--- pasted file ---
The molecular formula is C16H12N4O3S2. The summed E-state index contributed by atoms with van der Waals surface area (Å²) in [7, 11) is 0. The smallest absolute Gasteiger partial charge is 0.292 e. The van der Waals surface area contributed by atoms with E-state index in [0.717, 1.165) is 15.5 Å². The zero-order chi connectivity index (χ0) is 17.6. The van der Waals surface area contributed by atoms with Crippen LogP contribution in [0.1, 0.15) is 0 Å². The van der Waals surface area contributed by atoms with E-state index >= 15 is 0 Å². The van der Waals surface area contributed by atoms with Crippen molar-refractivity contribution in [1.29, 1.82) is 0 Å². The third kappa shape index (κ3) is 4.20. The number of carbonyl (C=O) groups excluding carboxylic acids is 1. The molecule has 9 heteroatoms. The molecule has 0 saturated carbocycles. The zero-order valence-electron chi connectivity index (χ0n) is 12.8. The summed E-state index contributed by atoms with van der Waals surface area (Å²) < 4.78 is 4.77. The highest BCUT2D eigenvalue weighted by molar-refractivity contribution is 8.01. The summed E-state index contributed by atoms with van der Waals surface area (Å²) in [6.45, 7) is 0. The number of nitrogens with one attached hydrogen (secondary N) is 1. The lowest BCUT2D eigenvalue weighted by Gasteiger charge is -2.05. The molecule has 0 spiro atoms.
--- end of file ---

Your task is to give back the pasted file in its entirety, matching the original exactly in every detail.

The molecular formula is C16H12N4O3S2. The summed E-state index contributed by atoms with van der Waals surface area (Å²) in [7, 11) is 0. The smallest absolute Gasteiger partial charge is 0.292 e. The van der Waals surface area contributed by atoms with E-state index in [0.717, 1.165) is 15.5 Å². The zero-order chi connectivity index (χ0) is 17.6. The van der Waals surface area contributed by atoms with Crippen LogP contribution in [0.1, 0.15) is 0 Å². The van der Waals surface area contributed by atoms with E-state index >= 15 is 0 Å². The van der Waals surface area contributed by atoms with Crippen molar-refractivity contribution in [1.29, 1.82) is 0 Å². The third kappa shape index (κ3) is 4.20. The number of carbonyl (C=O) groups excluding carboxylic acids is 1. The molecule has 9 heteroatoms. The molecule has 0 saturated carbocycles. The zero-order valence-electron chi connectivity index (χ0n) is 12.8. The summed E-state index contributed by atoms with van der Waals surface area (Å²) < 4.78 is 4.77. The highest BCUT2D eigenvalue weighted by molar-refractivity contribution is 8.01. The summed E-state index contributed by atoms with van der Waals surface area (Å²) in [6.45, 7) is 0. The number of nitrogens with one attached hydrogen (secondary N) is 1. The lowest BCUT2D eigenvalue weighted by Gasteiger charge is -2.05. The molecule has 0 spiro atoms.